In the U.S., convenience food is king. A 2015 analysis showed that packaged, processed foods make up more than 60% of the foods we buy at the grocery store. Beyond nutrition and food waste, there is one glaring problem with the trend: Much of that packaging is not recyclable. While some containers, like milk cartons and soda cans, are recyclable, plastic that is often wrapped around say, bags of salad, is often not.
This might change in the near future thanks to researchers at the U.S Department of Agriculture, Bloomberg reported. The scientists have created an edible, biodegradable packaging film made of milk! Well, more specifically, made of casein, a protein derived from milk.
The film, which also contains glycerol (to make it softer) and citrus pectin (to give it more structure), is much more protective of food than plastic. "These casein-based films are up to 500 times better than plastics at keeping oxygen away from food," Science Daily reported. The film is also more effective than the current edible packaging on the market, which is typically made from starches, Bloomberg added.
Another big advantage of the edible casein packaging — besides its environmental impact and food-saving efficiency — is that it can actually be a healthy addition to food. It's possible to add things like vitamins and flavoring to the packaging. "These films will be more health-enhancing than starches," USDA researcher Laetitia Bonnaillie told Bloomberg.
The casein film also dissolves in liquid, meaning that consumers may soon be able to drop a packet of sugar or dried soup into a hot liquid instead of having to pour in the contents. Not only would consumers not have to throw out the packaging after, but the casein film would also add a bit of protein to whatever it is placed in, Bloomberg noted.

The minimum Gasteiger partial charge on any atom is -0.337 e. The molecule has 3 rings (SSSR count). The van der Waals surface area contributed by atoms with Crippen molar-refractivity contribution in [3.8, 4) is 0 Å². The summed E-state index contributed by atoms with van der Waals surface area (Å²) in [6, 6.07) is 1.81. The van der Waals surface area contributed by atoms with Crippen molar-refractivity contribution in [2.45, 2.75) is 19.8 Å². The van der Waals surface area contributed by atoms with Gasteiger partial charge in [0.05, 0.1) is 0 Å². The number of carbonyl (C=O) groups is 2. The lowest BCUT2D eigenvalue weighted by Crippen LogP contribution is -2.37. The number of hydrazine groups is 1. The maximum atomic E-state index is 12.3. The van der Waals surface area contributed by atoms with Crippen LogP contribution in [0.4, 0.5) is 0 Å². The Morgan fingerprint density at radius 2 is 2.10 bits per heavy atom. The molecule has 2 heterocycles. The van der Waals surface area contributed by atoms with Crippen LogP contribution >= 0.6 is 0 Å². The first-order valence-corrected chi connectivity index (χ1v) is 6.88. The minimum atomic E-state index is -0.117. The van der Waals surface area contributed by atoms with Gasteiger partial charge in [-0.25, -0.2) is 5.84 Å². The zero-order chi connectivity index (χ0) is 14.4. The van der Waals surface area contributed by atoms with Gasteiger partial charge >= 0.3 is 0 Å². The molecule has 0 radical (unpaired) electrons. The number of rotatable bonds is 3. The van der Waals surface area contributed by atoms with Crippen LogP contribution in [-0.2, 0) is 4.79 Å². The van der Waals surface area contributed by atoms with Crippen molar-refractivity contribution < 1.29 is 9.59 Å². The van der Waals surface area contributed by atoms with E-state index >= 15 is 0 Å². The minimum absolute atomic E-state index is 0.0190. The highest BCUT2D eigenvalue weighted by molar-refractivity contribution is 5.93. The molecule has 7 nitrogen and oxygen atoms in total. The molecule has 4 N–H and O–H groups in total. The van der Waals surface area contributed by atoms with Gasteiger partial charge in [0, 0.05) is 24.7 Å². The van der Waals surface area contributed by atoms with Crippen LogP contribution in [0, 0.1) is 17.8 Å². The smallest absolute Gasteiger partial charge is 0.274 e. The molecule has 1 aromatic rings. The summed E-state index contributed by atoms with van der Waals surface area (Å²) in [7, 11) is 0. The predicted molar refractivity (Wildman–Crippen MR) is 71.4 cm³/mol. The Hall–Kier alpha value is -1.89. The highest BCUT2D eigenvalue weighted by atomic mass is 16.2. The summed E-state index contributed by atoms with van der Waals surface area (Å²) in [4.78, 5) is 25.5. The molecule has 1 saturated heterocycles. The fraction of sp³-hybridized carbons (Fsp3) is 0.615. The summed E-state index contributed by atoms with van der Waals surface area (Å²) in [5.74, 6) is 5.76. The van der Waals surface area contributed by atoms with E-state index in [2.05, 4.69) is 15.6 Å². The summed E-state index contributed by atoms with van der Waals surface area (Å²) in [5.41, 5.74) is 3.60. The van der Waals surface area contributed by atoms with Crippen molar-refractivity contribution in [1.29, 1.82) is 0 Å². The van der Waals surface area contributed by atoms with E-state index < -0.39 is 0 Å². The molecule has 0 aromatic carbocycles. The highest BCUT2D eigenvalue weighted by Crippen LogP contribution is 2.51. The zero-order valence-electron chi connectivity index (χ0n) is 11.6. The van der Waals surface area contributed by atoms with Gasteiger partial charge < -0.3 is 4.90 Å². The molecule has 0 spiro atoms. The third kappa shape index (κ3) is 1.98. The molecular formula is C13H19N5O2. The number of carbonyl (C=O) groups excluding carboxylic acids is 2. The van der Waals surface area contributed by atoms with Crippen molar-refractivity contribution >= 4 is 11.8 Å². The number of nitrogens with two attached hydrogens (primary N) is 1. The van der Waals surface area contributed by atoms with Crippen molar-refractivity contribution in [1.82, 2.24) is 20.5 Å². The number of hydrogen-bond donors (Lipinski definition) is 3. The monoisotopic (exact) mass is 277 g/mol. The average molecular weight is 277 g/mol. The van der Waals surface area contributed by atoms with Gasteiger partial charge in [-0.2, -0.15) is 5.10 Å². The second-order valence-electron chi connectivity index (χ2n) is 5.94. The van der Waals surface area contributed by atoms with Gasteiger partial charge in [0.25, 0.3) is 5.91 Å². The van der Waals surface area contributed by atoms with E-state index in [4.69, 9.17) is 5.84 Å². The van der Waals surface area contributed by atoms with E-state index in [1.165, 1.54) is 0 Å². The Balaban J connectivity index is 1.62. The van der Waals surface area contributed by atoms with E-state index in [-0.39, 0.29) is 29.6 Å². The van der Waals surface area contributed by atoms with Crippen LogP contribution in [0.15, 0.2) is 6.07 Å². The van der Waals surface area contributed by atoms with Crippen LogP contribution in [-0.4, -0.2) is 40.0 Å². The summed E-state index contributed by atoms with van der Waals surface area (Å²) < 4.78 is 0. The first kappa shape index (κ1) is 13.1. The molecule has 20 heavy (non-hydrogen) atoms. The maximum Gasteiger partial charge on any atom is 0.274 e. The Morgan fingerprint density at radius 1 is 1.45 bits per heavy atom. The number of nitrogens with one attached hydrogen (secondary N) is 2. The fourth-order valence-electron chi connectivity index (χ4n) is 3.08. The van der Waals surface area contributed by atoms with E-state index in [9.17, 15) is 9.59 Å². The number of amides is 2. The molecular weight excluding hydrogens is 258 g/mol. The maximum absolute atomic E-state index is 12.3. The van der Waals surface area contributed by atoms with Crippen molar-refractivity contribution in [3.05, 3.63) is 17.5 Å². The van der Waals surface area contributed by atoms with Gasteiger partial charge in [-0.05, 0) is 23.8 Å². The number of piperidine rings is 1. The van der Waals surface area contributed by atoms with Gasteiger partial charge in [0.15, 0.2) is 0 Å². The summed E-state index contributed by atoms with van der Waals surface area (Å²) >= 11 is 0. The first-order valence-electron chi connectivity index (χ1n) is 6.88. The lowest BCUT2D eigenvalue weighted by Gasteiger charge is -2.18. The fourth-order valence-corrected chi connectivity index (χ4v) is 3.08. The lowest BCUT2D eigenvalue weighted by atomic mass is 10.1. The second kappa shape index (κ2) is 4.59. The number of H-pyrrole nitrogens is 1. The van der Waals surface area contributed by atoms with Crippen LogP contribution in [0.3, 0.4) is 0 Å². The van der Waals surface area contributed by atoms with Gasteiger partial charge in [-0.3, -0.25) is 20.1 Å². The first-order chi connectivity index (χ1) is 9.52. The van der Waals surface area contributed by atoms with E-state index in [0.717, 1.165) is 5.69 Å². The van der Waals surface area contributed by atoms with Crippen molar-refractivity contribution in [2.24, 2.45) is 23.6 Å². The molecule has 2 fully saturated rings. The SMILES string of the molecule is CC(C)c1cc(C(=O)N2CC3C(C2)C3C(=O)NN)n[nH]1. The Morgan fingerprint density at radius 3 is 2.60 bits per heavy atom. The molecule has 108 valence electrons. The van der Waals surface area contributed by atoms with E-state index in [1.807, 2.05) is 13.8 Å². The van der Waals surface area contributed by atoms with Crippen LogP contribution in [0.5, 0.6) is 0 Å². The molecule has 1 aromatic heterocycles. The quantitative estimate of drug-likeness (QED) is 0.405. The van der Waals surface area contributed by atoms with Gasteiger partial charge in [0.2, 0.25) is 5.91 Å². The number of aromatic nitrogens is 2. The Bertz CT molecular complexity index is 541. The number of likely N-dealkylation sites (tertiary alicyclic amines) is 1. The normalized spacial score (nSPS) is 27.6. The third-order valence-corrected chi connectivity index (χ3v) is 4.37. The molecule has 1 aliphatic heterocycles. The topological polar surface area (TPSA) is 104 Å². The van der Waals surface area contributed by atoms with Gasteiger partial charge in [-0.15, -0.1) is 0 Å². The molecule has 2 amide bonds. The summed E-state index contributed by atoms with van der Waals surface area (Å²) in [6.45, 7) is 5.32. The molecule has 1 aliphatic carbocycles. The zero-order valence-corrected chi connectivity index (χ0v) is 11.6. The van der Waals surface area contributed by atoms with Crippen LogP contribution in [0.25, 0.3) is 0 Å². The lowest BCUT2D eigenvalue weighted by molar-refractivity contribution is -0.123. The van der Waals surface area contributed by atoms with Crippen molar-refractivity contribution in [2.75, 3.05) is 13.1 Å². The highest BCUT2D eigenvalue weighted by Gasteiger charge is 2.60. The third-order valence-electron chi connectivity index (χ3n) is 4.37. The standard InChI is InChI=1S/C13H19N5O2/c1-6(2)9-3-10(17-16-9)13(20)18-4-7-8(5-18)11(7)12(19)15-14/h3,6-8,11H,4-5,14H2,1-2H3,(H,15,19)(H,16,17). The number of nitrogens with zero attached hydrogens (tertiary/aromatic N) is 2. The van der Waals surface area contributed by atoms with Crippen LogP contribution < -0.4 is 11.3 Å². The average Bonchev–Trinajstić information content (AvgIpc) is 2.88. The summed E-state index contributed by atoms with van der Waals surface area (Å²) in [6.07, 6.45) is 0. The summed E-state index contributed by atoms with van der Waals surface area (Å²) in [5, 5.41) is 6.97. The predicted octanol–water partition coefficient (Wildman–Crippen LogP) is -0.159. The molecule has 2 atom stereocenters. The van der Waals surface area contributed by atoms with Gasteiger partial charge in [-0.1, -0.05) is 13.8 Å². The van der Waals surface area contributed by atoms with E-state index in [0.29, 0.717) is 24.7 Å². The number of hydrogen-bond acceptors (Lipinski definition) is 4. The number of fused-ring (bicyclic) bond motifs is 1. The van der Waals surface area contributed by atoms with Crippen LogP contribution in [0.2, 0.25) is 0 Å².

However, that dissolving benefit is also one of the packaging's biggest drawbacks. The casein-wrapped items require storage in a non-dissolving container to keep them dry and protect them from getting dirt. The additional container is also needed to prevent other people from touching the outside of someone's food and spreading germs. Though finding a container isn't a large problem: There are plenty of recyclable materials out there to build containers out of.
While the casein film is still in the development stage, it might become an industry standard in the very near future. Bonnaillie told Science Daily that her group is currently working on prototype samples for a company in Texas, and that other companies have shown interest. She predicts the casein film will hit store shelves in the next three years, possibly making non-recyclable plastic packaging a relic of the past.